# Polynomial equations of degree larger than 4

1,270

Any polynomial over a field factors completely over its splitting field. For real polynomials, it turns out that adjoining $\sqrt{-1}$ to $\mathbb{R}$ gives the algebraic closure, and so every real polynomial factors over $\mathbb{C}$. So your question's assumption is incorrect.

On the other hand, there are equations using radicals that more or less give the roots of a quadratic, cubic or quartic polynomial over a field of characteristic zero. In some cases these formulae are somewhat silly because it is usually not easier to find the cube-root of a complex number than to find the roots of the original cubic polynomial! It is useless to say that we can use exponentials, trigonometric functions and their inverses, since they also cannot be simplified. If we eventually want to compute an approximation, we do not even want to use the cubic equation! There are root-finding algorithms that work for any arbitrary polynomial over the reals and make formulae using radicals completely redundant in the real world where we do not need infinite precision.

But it is still an interesting question whether there is a general formula for the roots of a quintic polynomial over a field $F$ that only uses radicals, in other words whether the roots are in some radical extension of $F$. It turns out that it is possible exactly when the Galois group of the Galois closure of the field is solvable ("solvable" arose from this very problem of trying to solve polynomials), in other words there is a chain of groups from that group to the trivial group such that the quotient between consecutive groups in the chain is cyclic. So everything reduces to the nature of the Galois group. See https://math.stackexchange.com/a/38901/21820 for an overview of the possible Galois group of an irreducible quintic. I know that for a quartic over the rationals there are easy ways to determine the Galois group just by looking at the coefficients. I do not know if there are deterministic tests for quintics.

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### Moti

Updated on October 18, 2022

• It is accepted that there are no general solutions for polynomial equations of degree higher than 4, unless they have some unique features. We know that if we could factor the polynomial into polynomial of degrees smaller than 5, we may find the roots for each such polynomial with degree smaller than 5.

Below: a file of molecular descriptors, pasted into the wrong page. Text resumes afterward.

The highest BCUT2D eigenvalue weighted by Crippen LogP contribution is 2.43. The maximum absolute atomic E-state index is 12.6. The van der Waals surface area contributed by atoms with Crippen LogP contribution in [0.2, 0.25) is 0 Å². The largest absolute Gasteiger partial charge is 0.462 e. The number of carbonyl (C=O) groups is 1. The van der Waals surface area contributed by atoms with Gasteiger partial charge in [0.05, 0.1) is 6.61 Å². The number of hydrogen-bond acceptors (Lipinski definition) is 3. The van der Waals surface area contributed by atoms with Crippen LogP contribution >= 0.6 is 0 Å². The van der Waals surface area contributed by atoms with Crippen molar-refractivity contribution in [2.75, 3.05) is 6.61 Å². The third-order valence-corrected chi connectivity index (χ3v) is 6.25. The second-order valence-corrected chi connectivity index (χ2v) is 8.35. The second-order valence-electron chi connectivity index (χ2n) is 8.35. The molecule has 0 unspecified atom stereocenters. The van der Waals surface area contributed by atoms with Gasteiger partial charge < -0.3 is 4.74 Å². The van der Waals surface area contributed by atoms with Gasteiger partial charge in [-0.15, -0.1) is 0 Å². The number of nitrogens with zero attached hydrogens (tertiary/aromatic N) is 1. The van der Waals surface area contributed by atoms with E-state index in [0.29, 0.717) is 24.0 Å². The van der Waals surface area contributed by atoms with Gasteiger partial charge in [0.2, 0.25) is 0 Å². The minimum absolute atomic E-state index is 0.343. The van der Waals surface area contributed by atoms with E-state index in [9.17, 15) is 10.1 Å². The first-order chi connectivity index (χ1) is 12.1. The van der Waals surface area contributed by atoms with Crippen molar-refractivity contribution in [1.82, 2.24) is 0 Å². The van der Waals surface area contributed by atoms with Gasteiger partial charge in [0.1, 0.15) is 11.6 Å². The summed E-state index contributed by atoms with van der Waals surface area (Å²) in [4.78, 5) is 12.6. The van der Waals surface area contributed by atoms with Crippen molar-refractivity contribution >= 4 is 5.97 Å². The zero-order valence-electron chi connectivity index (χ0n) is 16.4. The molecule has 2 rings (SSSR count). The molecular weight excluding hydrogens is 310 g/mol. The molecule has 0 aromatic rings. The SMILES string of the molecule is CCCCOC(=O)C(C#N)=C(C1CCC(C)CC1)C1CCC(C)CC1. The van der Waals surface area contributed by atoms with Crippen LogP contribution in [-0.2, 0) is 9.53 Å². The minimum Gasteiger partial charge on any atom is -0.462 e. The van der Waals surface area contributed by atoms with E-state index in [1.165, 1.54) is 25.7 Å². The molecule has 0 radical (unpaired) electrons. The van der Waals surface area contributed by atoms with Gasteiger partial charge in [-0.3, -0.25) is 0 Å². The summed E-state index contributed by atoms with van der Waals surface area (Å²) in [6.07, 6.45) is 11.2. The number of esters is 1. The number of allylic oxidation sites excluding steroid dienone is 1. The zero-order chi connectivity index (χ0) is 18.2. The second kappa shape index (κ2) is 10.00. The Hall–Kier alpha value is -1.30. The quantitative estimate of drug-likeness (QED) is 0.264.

Are there systematic tools for deciding whether polynomials with integer coefficients are irreducible over the rationals, and for factoring them over the rationals if they are not irreducible over the rationals?

• There are general solutions for fifth, sixth, and seventh degree equations, they just involve functions that can't be expressed in terms of radicals.
• I would like to understand it more - any suggestions where to look for?
• I'm not an expert but here's a link: en.wikipedia.org/wiki/…
• My question if we could by evaluation of the coefficients determine that the polynomial may be factored.
• Thanks. Not exciting solution.
• Note that asking whether a polynomial can be factored is not the same as asking whether one can find its roots. Anyway, in principle, one can find the Galois group of any given polynomial, and then determine whether that group is a solvable group. If it is, we can solve the polynomial in radicals; if not, not. In practice, it's not so easy to find the Galois group. The question of how to find the Galois group has come up on this website before, so try to have a look around.
• I am asking what I think a clear question, where the focus is on factoring of polynomials. This relates to solving the equation but it is not the same. What I wonder if there are ways to evaluate the coefficients (real or complex for this matter - but limited to this field of numbers) and for this to determine that factoring is possible.
• @Moti: As I said in my answer, your question is based on a wrong assumption. If you do not understand my answer, say so, rather than saying that your question is correct. Every polynomial over the reals can be factored completely over the complex numbers, by definition of factoring. If you want to ask about factoring into real polynomials, ask a different question, because it is totally unrelated to the difference between quartics and higher-degree polynomials.
• @user21820 What is the assumption? Read carefully my question and try to point where is the erroneous assumption.
• OK, so you are asking about testing polynomials for irreducibility (over, I will assume, the rationals), and about factoring those that are reducible. This can't be any easier than testing integers for primality, and factoring integers known to be composite. But there are techniques that work for polynomials of not-too-high degree with not-too-large coefficients. You could start with the Wikipedia article, en.wikipedia.org/wiki/Factorization_of_polynomials